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Welfare Implications of a Second Lender in the International Markets

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  • Luis Opazo

Abstract

The role of an extra lender in the international markets – such the IMF or another similar institution - has been widely covered in academic discussions and among policy makers. However, there is neither a clear answer nor a consensus about its welfare consequences. On the one hand, it is argued that the moral hazard consequences of an extra lender could be strong enough to offset any positive effect of an additional source of funding. On the other hand, it is argued that moral hazard consequences could be negligible and, therefore, the second lender’s presence could be welfare improving. The aim of this paper is twofold. First, it provides a numerical perspective about the welfare effect of an active second lender. Second, it sheds light on the debt dynamics in the two-lender case. The main result is that the second lender is not beneficial from a welfare standpoint for a wide range of parameters. Without coordination, the estimates imply welfare losses that range from 1.5% to 6% of GDP, depending on the severity of the second lender’s penalties. On the other hand, if a coordination mechanism is imposed, such as the second lender acting as a lender of last resort, then the model will mimic a one-lender model where the first lender is crowded out from the market. l II) could be helpful on this task.

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Paper provided by Central Bank of Chile in its series Working Papers Central Bank of Chile with number 422.

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Date of creation: Jul 2007
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Handle: RePEc:chb:bcchwp:422

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  1. Stephen Morris & Hyun Song Shin, 2004. "Catalytic Finance: When Does It Work?," Yale School of Management Working Papers ysm339, Yale School of Management.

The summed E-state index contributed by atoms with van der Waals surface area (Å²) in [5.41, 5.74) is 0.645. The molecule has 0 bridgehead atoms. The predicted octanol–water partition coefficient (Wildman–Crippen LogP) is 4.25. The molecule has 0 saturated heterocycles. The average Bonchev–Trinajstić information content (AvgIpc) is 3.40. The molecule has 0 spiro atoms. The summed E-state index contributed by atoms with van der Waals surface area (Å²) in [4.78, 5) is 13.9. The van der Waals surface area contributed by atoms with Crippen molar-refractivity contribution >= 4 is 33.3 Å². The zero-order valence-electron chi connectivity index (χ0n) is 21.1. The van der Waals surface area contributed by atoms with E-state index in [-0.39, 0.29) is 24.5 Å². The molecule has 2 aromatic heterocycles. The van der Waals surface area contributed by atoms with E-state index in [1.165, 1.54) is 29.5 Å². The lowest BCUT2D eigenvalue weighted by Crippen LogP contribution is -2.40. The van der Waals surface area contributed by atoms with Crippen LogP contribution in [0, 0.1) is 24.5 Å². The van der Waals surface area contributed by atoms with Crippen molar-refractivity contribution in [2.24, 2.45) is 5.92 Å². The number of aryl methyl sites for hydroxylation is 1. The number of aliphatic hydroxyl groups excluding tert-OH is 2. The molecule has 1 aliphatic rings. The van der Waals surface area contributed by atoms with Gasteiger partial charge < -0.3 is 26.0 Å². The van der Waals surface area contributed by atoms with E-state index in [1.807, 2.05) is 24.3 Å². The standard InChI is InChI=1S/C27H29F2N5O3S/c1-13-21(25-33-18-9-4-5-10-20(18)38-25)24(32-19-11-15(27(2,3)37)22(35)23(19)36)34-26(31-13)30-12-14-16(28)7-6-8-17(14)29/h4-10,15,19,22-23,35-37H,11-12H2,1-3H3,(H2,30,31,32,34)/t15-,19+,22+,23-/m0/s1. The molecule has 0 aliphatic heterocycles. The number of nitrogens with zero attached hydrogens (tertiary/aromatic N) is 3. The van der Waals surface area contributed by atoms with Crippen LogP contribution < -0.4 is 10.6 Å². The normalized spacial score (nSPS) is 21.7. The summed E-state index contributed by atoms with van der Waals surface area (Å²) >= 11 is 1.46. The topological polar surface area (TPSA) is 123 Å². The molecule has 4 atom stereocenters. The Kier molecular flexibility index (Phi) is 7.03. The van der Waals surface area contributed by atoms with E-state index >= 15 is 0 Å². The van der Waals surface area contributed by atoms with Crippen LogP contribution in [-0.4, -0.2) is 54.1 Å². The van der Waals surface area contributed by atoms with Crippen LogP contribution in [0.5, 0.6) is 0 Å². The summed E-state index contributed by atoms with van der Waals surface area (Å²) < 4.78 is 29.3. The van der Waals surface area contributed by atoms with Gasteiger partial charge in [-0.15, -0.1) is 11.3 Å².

2. Bulow, Jeremy & Rogoff, Kenneth, 1989. "A Constant Recontracting Model of Sovereign Debt," Journal of Political Economy, University of Chicago Press, vol. 97(1), pages 155-78, February.
  3. Kenneth M. Kletzer and Brian D. Wright., 1998. "Sovereign Debt as Intertemporal Barter," Center for International and Development Economics Research (CIDER) Working Papers C98-100, University of California at Berkeley.
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  5. Cole, Harold L & Kehoe, Timothy J, 2000. "Self-Fulfilling Debt Crises," Review of Economic Studies, Wiley Blackwell, vol. 67(1), pages 91-116, January.
  6. Mark Aguiar & Gita Gopinath, 2004. "Defaultable debt, interest rates and the current account," Proceedings, Federal Reserve Bank of San Francisco, issue Jun.
  7. Bulow, Jeremy & Rogoff, Kenneth S., 1989. "A Constant Recontracting Model of Sovereign Debt," Scholarly Articles 12491028, Harvard University Department of Economics.
  8. Dirk Krueger & Harald Uhlig, 2005. "Competitive Risk Sharing Contracts with One-Sided Commitment," SFB 649 Discussion Papers SFB649DP2005-003, Sonderforschungsbereich 649, Humboldt University, Berlin, Germany.
  9. William R. Zame, 1992. "Efficiency and the Role of Default When Security Markets are Incomplete," UCLA Economics Working Papers 673, UCLA Department of Economics.
  10. Rose, Andrew K., 2005. "One reason countries pay their debts: renegotiation and international trade," Journal of Development Economics, Elsevier, vol. 77(1), pages 189-206, June.
  11. Phelan Christopher, 1995. "Repeated Moral Hazard and One-Sided Commitment," Journal of Economic Theory, Elsevier, vol. 66(2), pages 488-506, August.
  12. Eaton, Jonathan & Gersovitz, Mark, 1981. "Debt with Potential Repudiation: Theoretical and Empirical Analysis," Review of Economic Studies, Wiley Blackwell, vol. 48(2), pages 289-309, April.
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